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Journal RSS journal posts · 2022 · 2021 · 2020 · 2019 · {and before that

The Misteriosos

Special jewel renewing the fuzzy underground motif of 6o's

 | pall youhideme
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JellyRoll and Tula Storm, rispectively at guitar and organs+keybass, both at vocalists, answer to a few questions posted by email during last days. In case You didn't read yet about the Band on these komapages, well, - The Misteriosos is a special jewel renewing the fuzzy underground motif of 6o's, sharing Their Love for psych garage genre swinging between hypnotic lysergical trips and fast dirty rock&roll immediacy.

komakino: let's start from the very beginning: do You remember Your ever first approach with the Music? and to an instrument?
JellyRoll: First music I remember is my mom spinning early Beatles and Ventures records. Somehow I've never been the same since. When I was young, I sang, played piano, trombone, but nothing stuck till I picked up the guitar.
Tula: I  heard The Beatles "Abbey Road" early on from my father's record collection, and also the soundtrack for Midnight Cowboy. I played piano from a young age, and viola, and sang. I quit everything for about 10 years and then started up in a rock n roll band.

 (picture by Jonny Balls, particular)

komakino: what's the story behind the Misteriosos? how did You meet? where are You from?
JR and T: We met 5 years ago in a friend's laundry room in Phoneix, Arizona, playing music for what became our previous band, The Hypno-Twists (‹- song download, -› stream audio here). The Misteriosos officially started in Boston in 2003, and then we moved to Philadelphia where we met our drummer, Skeeter. Our first show in Boston was as semi-finalists in The Little Steven Contest - we played the only 2 songs we knew!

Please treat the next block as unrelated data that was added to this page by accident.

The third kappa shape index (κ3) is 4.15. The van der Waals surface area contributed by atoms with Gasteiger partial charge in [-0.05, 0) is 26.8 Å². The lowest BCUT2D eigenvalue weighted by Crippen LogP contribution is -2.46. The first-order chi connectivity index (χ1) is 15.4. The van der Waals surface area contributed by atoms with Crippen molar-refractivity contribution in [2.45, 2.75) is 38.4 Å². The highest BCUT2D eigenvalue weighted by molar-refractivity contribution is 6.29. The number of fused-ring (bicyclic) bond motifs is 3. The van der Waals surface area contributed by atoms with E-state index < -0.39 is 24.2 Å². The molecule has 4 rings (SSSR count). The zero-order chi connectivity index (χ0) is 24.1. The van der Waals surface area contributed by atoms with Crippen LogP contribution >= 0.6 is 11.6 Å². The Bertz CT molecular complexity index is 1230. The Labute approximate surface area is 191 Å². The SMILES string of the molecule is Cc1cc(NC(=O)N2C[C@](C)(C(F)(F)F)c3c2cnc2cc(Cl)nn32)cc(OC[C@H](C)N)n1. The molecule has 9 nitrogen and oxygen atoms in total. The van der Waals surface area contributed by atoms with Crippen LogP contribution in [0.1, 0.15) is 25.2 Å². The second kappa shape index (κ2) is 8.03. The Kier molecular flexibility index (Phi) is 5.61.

and, you named yourself after some spanish superhero, right?.. like the Zorros? (ok, i'm just joking, but this was a silly question, but it's one of the ones you're expected to ask in an interview with a new Band..)
JR and T: Choosing a band name is one of the biggest pains in the ass in the world.. SO we stole our name from a Thelonious Monk song, only later to realize that Question Mark & the Mysterians released some Spanish records as Question Mark Y Los Misteriosos. Really there is no story.. we just think it's a cool sounding name and somehow fits our music.

How would you describe the creative atmosphere with the Misteriosos?
JellyRoll: I spend a lot of time in the basement with my guitars writing songs and ideas. Sometimes I go to practice with completed songs, other times I just bring ideas and we work them out together. Sometimes I'll write the music and Tula will write the words. It's different all the time, but it usually starts out in the basement. Everyone in the band pretty much writes their own parts and we work on arrangements as a team.

komakino: do You think Your Music is the key to a happy and successful life? or just to a short period of a  life time?.. that makes me ask You, how do You measure happyness and "success"..
JellyRoll: Music is the only way I know how to live, and there's no way I'd be happy without it. Though there are many degrees of success, at this point I'd be happy being able to do music full time and have our music heard around the world. I'm not really concerned with "hit songs" or fame and stardom. These things seem to kill artists.
Tula: When we are working on a song, I don't think about what will be popular in the current time period..I just think about what sounds best in the song. I believe that music, and other creative endeavors, are the key to a happy life for me. I haven't figured out what success is yet!

 (picture by Nate Vernier, particular)